Modern physics clearly points out that we live in a universe where space and time may be stubborn illusions. The intriguing question is: How did mystics who lived more than 2,000 years ago come to the same conclusions without the aid of scientific instruments or advanced mathematics? Is there really a timeless and spaceless sphere that we can access here and now by merely altering processes in the human brain? This book aims to answer this question.
Also by Jay Alfred: Between the Moon and the Earth and Our Invisible Bodies
Right vs. Left Brain
Our brain, like many other parts of our anatomy, is made up of two halves, a left brain and a right brain. They are connected to each other by a thick cable of nerves at the base of each brain, called the corpus callosum. It is analogous to a cable or network connection between two incredibly fast and immensely powerful computers, each running a different program to process basically the same input. When Roger Sperry severed the corpus callosum in the sixties, which connected the left and right brains, he was stunned by the fact that his ‘split-brain’ patients behaved as if they had two minds and two persons in one body!
He found that the patient could name an object but could not explain what it was used for when the object was shown only to the right eye (the left ‘verbal’ brain processes data from the right visual field). When shown to the left eye (the right ‘non-verbal’ brain processes data from the left visual field), the patient could explain and demonstrate its use, but could not name it. Roger Sperry received the 1981 Nobel Prize for his work in this area. It appears that when a normal person names an object and explains its purpose, both halves or hemispheres of the brain, which are connected by the corpus callosum, participate in this final conclusion.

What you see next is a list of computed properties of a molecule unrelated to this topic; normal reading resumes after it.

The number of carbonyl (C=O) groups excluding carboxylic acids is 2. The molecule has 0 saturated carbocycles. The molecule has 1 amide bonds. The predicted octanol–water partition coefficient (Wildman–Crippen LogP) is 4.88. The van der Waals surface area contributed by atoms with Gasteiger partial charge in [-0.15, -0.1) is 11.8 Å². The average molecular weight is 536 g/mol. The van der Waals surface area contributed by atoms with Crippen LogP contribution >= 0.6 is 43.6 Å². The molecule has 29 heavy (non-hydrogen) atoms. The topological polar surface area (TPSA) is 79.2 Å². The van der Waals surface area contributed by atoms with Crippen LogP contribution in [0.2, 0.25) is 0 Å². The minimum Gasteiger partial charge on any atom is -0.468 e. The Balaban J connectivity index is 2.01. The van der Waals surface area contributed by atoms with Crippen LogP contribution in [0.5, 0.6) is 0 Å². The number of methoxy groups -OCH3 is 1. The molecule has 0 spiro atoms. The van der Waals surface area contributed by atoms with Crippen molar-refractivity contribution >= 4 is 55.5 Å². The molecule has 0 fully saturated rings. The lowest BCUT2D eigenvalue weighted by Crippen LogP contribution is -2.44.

Split-brain vs. Normal People
Split-brain studies imply but do not prove that ordinary people have two minds. However, there is abundant scientific evidence that demonstrates the relevance of split-brain findings for ordinary people with intact brains. In split-brain patients the left brain uses different strategies from the right brain.
Scientists have found that ordinary people have the same differences in cognitive abilities between sides as split-brain patients. If an ordinary per-son is seated in front of a screen and asked to look forward and an object is flashed very briefly to his right side (i.e. his left brain), he will respond faster and more accurately if the task involves language. If you flash a spatial task, for example, asking the subject to identify if a dot is within a circle, he will perform better when flashed on his left side (or to the right brain).
Ordinary people are also shown to be better at seeing the overall picture if an image is flashed to the right brain. These studies and others involving hearing through the left and right ears have been repeated many hundreds of times in ordinary people, and the findings are consistently similar to those in split-brain patients. The findings mean that the cognitive abilities of the left and right brains of split-brain patients are similar to those of ordinary people.
PET scans show that even when normal people (with intact brains) talk, the blood-flow pattern changes in their brains, and there’s more activity in the left brain than in the right. When they imagine space, the pattern reverses. One study on occupational preferences in cognitive styles showed that those who declared English as a major had a greater blood flow in the left brain (the verbal brain); whereas those who majored in architecture had a correspondingly higher level in the right brain.